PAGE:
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Doll Baby Hardcover – August 21, 2000

3.5 out of 5 stars 4 customer reviews

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Editorial Reviews

From Publishers Weekly

When she was a child, Ellie pushed her doll Daisy in a toy carriage. Now a single mother at 15, she pushes her infant daughter, Angelica, in a stroller. This brief, copiously illustrated tale strikes an awkward pose between beginning reader and chapter book, given the target age range. Ellie announces to her mother and stepfather that she is pregnant. Prodded by their questions, she recollects her visit to the free clinic and her confrontation with the child's father ("How do you know it's mine?" he counters). The volume then charts Ellie's observations of her changing body, the birth of her daughter (not recounted in detail) and her exhausting life as a high school mother. She wistfully observes her former teammates playing softball and her ex-boyfriend in line to buy movie tickets with another girl. Bunting relates the sequence of events without judgment, but concludes on a cautionary note; as Ellie prepares to go to bed, with Angelica's bassinet on one side of her bed and her childhood doll on the opposite pillow, she admits, "Sometimes in the night I cry and cry . I hug Daisy Doll and I wonder if I was right to want Angelica, to keep her. That kind of thinking makes me feel worse and I cry some more." Still, Ellie remains somewhat at a distance. Presenting inconsistent renderings of the protagonist, Stock's sketchy and stiff watercolor-and-pencil pictures do little to enhance readers' involvement in the story. Ages 11-up. (Aug.)

Copyright 2000 Cahners Business Information, Inc.

From School Library Journal

Gr 2-4-Teen pregnancy is the subject of this beginning chapter book. Readers are first introduced to Ellie as a young child who loves to take care of her doll. They next meet the girl as a pregnant 15-year-old who is understandably terrified to face her parents. After she chooses to keep the infant, her mother baby-sits during the day and gets a night job, while her father also takes on added responsibilities. The teen is portrayed throughout the book as not yet mature enough to take full responsibility for her child. Bunting does not delve into any moral issues and she doesn't paint a pretty picture of single teen motherhood. The book is somewhat enhanced by many full-page watercolor-and-pencil illustrations. However, in some of the pictures, Ellie looks younger than 15. While this title is well written, one must question the intended audience. Beginning readers are unlikely to be interested in the subject matter and the childlike art and format will not attract older reluctant readers.-Christine McGinty, Albany Public Library, NY

Copyright 2000 Cahners Business Information, Inc.

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Product Details

  • Age Range: 12 and up
  • Grade Level: 7 and up
  • Lexile Measure: 360L (What's this?)
  • Hardcover: 48 pages
  • Publisher: Clarion Books; Library Binding edition (August 21, 2000)
  • Language: English
  • ISBN-10: 0395930944
  • ISBN-13: 978-0395930946
  • Product Dimensions: 8.3 x 5.8 x 0.4 inches
  • Shipping Weight: 8.8 ounces
  • Average Customer Review: 3.5 out of 5 stars  See all reviews (4 customer reviews)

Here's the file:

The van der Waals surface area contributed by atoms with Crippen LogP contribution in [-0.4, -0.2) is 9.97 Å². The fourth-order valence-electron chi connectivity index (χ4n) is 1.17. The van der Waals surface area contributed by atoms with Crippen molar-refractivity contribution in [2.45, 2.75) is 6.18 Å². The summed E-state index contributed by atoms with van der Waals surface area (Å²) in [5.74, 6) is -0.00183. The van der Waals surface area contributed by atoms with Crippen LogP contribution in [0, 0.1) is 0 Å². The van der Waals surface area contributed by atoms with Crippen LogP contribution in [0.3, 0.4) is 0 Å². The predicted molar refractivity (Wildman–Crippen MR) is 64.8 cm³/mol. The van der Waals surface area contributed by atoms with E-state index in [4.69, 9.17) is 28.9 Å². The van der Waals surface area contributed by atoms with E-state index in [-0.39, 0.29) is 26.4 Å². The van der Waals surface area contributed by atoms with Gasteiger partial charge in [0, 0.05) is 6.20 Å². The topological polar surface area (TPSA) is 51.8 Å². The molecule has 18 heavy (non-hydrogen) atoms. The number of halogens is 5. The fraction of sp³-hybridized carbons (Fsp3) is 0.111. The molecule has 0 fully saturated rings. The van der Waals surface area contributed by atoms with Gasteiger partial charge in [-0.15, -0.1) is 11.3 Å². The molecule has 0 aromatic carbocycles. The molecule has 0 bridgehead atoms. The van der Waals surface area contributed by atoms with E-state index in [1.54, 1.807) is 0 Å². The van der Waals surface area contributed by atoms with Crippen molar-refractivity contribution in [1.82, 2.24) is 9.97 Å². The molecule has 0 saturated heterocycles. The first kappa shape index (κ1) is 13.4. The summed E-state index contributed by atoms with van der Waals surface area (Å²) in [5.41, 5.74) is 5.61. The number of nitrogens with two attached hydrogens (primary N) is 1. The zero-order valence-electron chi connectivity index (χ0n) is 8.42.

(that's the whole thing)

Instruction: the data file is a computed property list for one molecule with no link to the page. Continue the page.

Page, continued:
• Amazon Best Sellers Rank: #1,654,205 in Books (See Top 100 in Books)

Customer Reviews

Top Customer Reviews

Format: Hardcover
Eve Bunting realistically tells the tale of 15 year old Ellie and her unplanned pregnancy. This book is written at a 2nd-4th grade level and it would be a great resource for families dealing with teenage pregnancy, especially if there are younger children in the family. In my opinion, Bunting covers a delicate topic with tact, and emphasizes that having a baby is hard work, and requires a great deal of sacrfice.
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Format: Hardcover
This is a beautiful little book about a 15-year old mother, her dreams and problems now that she has a child. Nicely illustrated, the girl has to deal with gossip, the father who doesn't take responsibility, her parents and the things in her life that have become difficult or impossible because of her child. It would appropriate for girls 10 or over, especially those who are at risk of a pregnancy.
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Format: Hardcover
I am a teacher in a K-5 setting. The book Doll Baby is very inappropriate for our students as it is classified as a second grade level reader. The book is easy to read and does have nice pictures and may address the issue in easy terms, but that does not make it a good reading for 7-10 year olds. It should not be in a K-5 school library.
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Format: Hardcover
One thing that I love about my 8 yr old daughter is the fact that she still loves to play with doll babies. So when she saw this book in her school library, it seemed to be right up her alley. When I saw her reading the book, it seemed innocent enough at a glance. But when I actually looked at the cover illustration and then read the page she was reading, I was shocked. This is not a book that I believe is appropriate for an 8 year old or any other kid in elementary school. Maybe it's a good story and maybe it's well written but the targeted audience is all wrong. I'd like to preserve the innocence of my child for as long as possible. I believe this book's audience should be those who are at least 13 years or older. Of course there are scenarios in life when it may be warranted to have this conversation with a younger child. I don't deny that. But that should at least be at the parents discretion. That's my 2 cents. I hope this is helpful.
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